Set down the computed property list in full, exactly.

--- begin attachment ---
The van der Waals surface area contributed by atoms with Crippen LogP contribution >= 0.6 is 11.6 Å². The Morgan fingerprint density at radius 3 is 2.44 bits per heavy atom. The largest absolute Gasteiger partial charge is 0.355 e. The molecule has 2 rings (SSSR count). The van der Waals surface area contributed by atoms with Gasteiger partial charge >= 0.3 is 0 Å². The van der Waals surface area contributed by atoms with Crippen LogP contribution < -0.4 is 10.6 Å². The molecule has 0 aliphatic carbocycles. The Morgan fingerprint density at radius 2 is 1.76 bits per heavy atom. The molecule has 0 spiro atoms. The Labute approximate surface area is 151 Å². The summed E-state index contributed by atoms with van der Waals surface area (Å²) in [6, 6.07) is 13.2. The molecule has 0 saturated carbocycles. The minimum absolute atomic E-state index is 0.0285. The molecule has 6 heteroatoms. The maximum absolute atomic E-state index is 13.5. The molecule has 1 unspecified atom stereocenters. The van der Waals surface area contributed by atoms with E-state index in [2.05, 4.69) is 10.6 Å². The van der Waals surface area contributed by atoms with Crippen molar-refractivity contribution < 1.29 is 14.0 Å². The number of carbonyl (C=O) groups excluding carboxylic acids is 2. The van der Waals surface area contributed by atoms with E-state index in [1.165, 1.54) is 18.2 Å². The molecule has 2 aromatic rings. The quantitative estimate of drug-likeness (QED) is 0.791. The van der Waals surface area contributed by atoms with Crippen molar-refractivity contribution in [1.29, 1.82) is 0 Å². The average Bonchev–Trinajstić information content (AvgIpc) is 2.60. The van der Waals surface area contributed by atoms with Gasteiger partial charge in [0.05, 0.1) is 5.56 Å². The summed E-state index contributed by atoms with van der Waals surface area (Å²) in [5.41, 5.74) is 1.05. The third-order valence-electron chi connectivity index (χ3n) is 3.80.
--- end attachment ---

The van der Waals surface area contributed by atoms with Crippen LogP contribution >= 0.6 is 11.6 Å². The Morgan fingerprint density at radius 3 is 2.44 bits per heavy atom. The largest absolute Gasteiger partial charge is 0.355 e. The molecule has 2 rings (SSSR count). The van der Waals surface area contributed by atoms with Gasteiger partial charge >= 0.3 is 0 Å². The van der Waals surface area contributed by atoms with Crippen LogP contribution < -0.4 is 10.6 Å². The molecule has 0 aliphatic carbocycles. The Morgan fingerprint density at radius 2 is 1.76 bits per heavy atom. The molecule has 0 spiro atoms. The Labute approximate surface area is 151 Å². The summed E-state index contributed by atoms with van der Waals surface area (Å²) in [6, 6.07) is 13.2. The molecule has 0 saturated carbocycles. The minimum absolute atomic E-state index is 0.0285. The molecule has 6 heteroatoms. The maximum absolute atomic E-state index is 13.5. The molecule has 1 unspecified atom stereocenters. The van der Waals surface area contributed by atoms with E-state index in [2.05, 4.69) is 10.6 Å². The van der Waals surface area contributed by atoms with Crippen molar-refractivity contribution < 1.29 is 14.0 Å². The number of carbonyl (C=O) groups excluding carboxylic acids is 2. The van der Waals surface area contributed by atoms with E-state index in [1.165, 1.54) is 18.2 Å². The molecule has 2 aromatic rings. The quantitative estimate of drug-likeness (QED) is 0.791. The van der Waals surface area contributed by atoms with Crippen molar-refractivity contribution in [1.29, 1.82) is 0 Å². The average Bonchev–Trinajstić information content (AvgIpc) is 2.60. The van der Waals surface area contributed by atoms with Gasteiger partial charge in [0.05, 0.1) is 5.56 Å². The summed E-state index contributed by atoms with van der Waals surface area (Å²) in [5.41, 5.74) is 1.05. The third-order valence-electron chi connectivity index (χ3n) is 3.80.